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REVIEW
PENDLE FOREST & CRAVEN
HESLAKER
SATURDAY 1 MAY
2004
by Ian Marshall

A large crowd was in attendance at Heslaker, but only 32 runners turned out for the six races, although there were still some useful performers on show. Races consist of just over three circuits of the track and one fence is taken on four occasions. That particular obstacle seemed to cause inordinate difficulties, as a high proportion of runners made at least a mistake at it. There were suggestions that this part of the course had the worst of the light and that the guard rail was somewhat obscured by birch laid across it. 

The Hunt Members contest commenced the afternoon and was a match that saw Blank Cheque and David Coates defeat Flat Stanley and Jo Foster. Flat Stanley went off in front, jumping boldly, except for hitting the 13th, and had Blank Cheque off the bridle by the end of the first lap. However, the favourite gradually warmed to his task and jumped into the lead three out, before readily asserting and coming clear to the value of 25 lengths by the line.

The Confined went to Whitegates Willie under an excellent ride from David Greenway. David was content to bide his time for much of the race, but produced the 12-year-old at the perfect moment to score. Royal Crimson led in the early stages, before dropping right out, then Rubon Prince tried to get a piece of the action, but couldn’t keep up the effort. It was Maitre De Musique and Michael Tate that filled second spot, with Erzadjan (Lee Bates) third and Master Club Royal (Gary Hanmer) fourth. Maitre De Musique remains in good heart, while Erzadjan couldn’t quite get into the argument late on, but Master Club Royal flattered to deceive.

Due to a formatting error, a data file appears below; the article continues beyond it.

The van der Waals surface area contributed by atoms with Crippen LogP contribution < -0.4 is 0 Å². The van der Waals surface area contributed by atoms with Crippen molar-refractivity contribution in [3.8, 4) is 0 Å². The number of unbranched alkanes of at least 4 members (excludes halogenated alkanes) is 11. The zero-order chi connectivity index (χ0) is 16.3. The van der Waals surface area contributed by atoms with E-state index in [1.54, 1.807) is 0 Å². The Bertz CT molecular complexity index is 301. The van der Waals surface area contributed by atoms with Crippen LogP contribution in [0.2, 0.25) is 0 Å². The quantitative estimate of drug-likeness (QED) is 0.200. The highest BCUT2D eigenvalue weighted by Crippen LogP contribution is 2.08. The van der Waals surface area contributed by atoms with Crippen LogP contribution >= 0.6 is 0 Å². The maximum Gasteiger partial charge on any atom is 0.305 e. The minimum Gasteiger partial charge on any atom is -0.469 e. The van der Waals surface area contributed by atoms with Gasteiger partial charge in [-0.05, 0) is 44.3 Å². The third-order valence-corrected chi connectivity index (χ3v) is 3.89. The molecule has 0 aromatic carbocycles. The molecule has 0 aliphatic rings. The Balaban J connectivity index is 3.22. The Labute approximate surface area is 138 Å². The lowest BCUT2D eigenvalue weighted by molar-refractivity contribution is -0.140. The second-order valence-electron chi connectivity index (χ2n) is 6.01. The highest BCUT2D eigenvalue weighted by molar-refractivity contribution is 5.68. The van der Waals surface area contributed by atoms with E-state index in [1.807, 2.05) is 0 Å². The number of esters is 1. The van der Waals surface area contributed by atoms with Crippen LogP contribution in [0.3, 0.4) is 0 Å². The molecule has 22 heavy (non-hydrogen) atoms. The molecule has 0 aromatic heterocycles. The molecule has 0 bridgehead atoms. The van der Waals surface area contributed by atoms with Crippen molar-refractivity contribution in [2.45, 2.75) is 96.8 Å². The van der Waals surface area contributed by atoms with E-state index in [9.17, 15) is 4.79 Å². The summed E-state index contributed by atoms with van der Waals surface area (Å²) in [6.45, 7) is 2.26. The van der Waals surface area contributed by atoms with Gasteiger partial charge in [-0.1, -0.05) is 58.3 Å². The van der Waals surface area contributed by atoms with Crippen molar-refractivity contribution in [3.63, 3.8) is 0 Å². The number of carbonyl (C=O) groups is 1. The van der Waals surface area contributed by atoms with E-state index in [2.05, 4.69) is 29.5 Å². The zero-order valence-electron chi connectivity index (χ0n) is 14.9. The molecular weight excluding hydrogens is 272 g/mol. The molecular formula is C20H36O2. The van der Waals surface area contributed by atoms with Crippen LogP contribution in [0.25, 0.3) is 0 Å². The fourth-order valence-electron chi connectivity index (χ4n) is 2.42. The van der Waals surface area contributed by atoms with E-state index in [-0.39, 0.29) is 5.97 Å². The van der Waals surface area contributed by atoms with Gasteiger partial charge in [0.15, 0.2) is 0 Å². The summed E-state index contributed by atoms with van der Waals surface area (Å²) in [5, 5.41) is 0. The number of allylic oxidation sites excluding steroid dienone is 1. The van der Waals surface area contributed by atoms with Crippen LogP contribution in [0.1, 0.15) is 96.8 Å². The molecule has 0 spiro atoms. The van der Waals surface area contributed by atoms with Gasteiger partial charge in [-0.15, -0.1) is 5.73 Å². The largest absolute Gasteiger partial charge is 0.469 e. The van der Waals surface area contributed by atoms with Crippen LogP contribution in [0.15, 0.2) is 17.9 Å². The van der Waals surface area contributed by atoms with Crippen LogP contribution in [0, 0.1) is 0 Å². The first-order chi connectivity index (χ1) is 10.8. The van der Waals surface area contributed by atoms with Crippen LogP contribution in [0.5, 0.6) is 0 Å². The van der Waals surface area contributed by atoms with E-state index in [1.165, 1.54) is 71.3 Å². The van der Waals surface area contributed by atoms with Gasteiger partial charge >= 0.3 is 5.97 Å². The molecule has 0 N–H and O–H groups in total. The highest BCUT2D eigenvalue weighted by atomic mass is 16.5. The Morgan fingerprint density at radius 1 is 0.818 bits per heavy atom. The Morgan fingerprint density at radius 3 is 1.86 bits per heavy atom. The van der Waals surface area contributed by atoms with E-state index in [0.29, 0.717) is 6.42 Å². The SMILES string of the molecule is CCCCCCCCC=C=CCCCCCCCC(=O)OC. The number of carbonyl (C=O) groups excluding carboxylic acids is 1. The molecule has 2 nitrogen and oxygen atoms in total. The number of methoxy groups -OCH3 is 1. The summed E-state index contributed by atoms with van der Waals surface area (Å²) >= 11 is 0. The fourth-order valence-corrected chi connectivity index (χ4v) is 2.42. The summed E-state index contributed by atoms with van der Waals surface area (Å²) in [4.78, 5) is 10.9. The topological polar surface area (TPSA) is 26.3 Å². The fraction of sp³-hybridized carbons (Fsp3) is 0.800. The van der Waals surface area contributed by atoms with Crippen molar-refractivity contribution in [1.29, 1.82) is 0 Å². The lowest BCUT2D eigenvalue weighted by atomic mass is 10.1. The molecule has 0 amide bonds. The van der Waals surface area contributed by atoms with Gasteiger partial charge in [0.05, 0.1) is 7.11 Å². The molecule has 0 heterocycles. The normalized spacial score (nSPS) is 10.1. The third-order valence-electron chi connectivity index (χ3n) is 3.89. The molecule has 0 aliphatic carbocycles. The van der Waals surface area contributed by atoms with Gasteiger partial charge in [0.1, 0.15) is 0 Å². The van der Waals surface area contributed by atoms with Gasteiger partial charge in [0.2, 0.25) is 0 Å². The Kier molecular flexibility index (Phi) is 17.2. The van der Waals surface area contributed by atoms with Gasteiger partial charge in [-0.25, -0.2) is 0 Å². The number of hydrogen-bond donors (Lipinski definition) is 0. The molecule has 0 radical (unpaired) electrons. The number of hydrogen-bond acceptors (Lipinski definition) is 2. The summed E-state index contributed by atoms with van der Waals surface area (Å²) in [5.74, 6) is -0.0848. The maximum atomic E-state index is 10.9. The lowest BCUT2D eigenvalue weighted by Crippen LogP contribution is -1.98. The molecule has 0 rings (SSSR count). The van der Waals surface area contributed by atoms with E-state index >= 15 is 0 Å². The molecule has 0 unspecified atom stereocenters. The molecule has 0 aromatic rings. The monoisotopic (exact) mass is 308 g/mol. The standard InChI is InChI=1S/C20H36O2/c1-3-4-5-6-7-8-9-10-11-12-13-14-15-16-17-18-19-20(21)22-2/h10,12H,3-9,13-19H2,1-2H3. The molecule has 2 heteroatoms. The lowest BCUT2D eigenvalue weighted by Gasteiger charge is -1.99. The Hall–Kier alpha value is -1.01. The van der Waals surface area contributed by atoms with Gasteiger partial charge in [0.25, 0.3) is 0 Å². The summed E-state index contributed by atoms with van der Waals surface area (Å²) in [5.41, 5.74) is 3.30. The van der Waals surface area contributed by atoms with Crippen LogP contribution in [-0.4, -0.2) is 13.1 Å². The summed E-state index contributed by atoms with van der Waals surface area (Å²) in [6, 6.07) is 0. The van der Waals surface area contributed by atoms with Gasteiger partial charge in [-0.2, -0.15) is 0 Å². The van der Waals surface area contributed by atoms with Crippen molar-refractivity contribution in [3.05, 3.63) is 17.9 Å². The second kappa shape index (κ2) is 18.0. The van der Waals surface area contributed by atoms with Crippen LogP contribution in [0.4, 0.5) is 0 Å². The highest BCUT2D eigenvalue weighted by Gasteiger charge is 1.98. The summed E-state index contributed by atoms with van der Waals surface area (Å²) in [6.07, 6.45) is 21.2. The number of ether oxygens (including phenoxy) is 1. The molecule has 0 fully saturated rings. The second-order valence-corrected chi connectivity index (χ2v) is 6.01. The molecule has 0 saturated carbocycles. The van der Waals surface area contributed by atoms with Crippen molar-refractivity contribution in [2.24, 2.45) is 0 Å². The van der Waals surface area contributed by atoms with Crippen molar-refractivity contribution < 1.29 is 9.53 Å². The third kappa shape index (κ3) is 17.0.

Palisander, trained by Carrie Ford, proved a class apart in the Ladies Open, coming home a wide margin winner. Bounced out of the gate by Caroline Hurley, Palisander never saw a rival and soon built up an unassailable lead. It was a superb display and, if staying sound, he could run up a lengthy sequence, having won at Tabley in April. Class Of Ninetytwo, with Sue Sharratt aboard, couldn’t live with the leader, but was an honorable second. The only other two distant finishers were Zamahareer (Tanya Harrison) in third and Three Saints (Natalie Lloyd) in fourth, the latter being virtually in a different county.

Nick Kent made the long journey for just one ride and booted home Torn Silk to take the Mens Open by three quarters of a length from Dumadic and Nigel Tutty. Formerly with Paul Webber under Rules, when he was usually seen over shorter distances, Torn Silk got the trip well on this tight track. Dumadic has kept his form extremely well all season and is a horse with immense promise. Third-placed Purple Jean had the assistance of Guy Brewer in the saddle and made much of the running, rallying to the cause one headed. She acquitted herself very well in her first open. Border Run and Stuart Ross were fourth. Favourite Dorans Magic got rid of Niall Saville at the 2nd and Uncle Ada didn’t look an easy ride, even for Richard Burton, being the first beaten.

Controversy reigned in the Restricted with Best Accolade adjudged a short-head victor over Gentleman Charles. Winning rider Richard Burton appeared astonished to have gained the verdict in a tight finish. Most observers felt though that Gentleman Charles had held on for Simon Walker. For a warm “jolly”, Best Accolade made heavy weather of getting there in the end. The winner is trained by Sheila Crow and made use of his seven pound youngster’s allowance to keep his unbeaten record. Gentleman Charles can count himself very unlucky and was stepping up on some uninspiring efforts this season, compared with previous years. The third, General Carats, nearly benefited from an enterprising ride from Mark Walford, but was collared on the run to the last. Edward Bear (Kelda Wood) completed the course for only the second time in five years to manage fourth. Barrys Lord was not given a hard time when beaten and Aunt Gladys was in touch until clouting the 13th, from which she began to struggle.

Kindle A Flame was head and shoulders above his four opponents in the Maiden on all known form and Guy Brewer’s mount duly dispatched them in clinical fashion. Owned and trained by Mike and Mary Sowersby respectively, Kindle A Flame might well have been placed in each of his four previous points, but for the fences getting in the way. The funereal pace and less testing conditions enabled the odds-on shot to stay three miles easily. Runner-up Luck In Run’in (Gary Hanmer) is at least fairly lightly raced. Biddy (Jo Foster) in third is still learning and will be a different proposition in 2005. Trigger Castle (Simon Walker), a longstanding maiden, was well back in fourth. It’s hard to see that anything can be taken from this race as an indication for the future.

 

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